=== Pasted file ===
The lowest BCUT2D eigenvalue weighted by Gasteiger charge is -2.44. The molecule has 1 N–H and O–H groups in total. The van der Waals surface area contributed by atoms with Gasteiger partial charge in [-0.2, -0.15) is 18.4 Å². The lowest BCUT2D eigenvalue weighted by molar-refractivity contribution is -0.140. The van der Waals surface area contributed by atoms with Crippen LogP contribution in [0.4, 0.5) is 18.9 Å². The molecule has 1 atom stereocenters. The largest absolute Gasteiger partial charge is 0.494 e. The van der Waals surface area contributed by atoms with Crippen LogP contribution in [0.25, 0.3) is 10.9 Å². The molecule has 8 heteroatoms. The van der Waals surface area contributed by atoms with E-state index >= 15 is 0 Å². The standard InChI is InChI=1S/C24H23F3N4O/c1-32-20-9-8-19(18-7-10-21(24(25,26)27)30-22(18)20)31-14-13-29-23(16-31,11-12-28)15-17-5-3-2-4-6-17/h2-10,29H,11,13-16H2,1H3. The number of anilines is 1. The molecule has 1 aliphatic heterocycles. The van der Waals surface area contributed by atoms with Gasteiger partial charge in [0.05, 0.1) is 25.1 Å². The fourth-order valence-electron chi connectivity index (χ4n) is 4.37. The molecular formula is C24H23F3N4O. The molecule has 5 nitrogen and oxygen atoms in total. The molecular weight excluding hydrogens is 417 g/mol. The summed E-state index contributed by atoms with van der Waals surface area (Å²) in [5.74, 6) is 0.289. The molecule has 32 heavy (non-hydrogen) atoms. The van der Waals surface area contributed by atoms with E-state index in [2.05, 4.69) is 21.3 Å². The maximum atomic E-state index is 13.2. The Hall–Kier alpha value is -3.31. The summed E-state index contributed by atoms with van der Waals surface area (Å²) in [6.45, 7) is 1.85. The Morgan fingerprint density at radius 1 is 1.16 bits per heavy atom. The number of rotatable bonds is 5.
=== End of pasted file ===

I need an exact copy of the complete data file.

The lowest BCUT2D eigenvalue weighted by Gasteiger charge is -2.44. The molecule has 1 N–H and O–H groups in total. The van der Waals surface area contributed by atoms with Gasteiger partial charge in [-0.2, -0.15) is 18.4 Å². The lowest BCUT2D eigenvalue weighted by molar-refractivity contribution is -0.140. The van der Waals surface area contributed by atoms with Crippen LogP contribution in [0.4, 0.5) is 18.9 Å². The molecule has 1 atom stereocenters. The largest absolute Gasteiger partial charge is 0.494 e. The van der Waals surface area contributed by atoms with Crippen LogP contribution in [0.25, 0.3) is 10.9 Å². The molecule has 8 heteroatoms. The van der Waals surface area contributed by atoms with E-state index >= 15 is 0 Å². The standard InChI is InChI=1S/C24H23F3N4O/c1-32-20-9-8-19(18-7-10-21(24(25,26)27)30-22(18)20)31-14-13-29-23(16-31,11-12-28)15-17-5-3-2-4-6-17/h2-10,29H,11,13-16H2,1H3. The number of anilines is 1. The molecule has 1 aliphatic heterocycles. The van der Waals surface area contributed by atoms with Gasteiger partial charge in [0.05, 0.1) is 25.1 Å². The fourth-order valence-electron chi connectivity index (χ4n) is 4.37. The molecular formula is C24H23F3N4O. The molecule has 5 nitrogen and oxygen atoms in total. The molecular weight excluding hydrogens is 417 g/mol. The summed E-state index contributed by atoms with van der Waals surface area (Å²) in [5.74, 6) is 0.289. The molecule has 32 heavy (non-hydrogen) atoms. The van der Waals surface area contributed by atoms with E-state index in [2.05, 4.69) is 21.3 Å². The maximum atomic E-state index is 13.2. The Hall–Kier alpha value is -3.31. The summed E-state index contributed by atoms with van der Waals surface area (Å²) in [6.45, 7) is 1.85. The Morgan fingerprint density at radius 1 is 1.16 bits per heavy atom. The number of rotatable bonds is 5.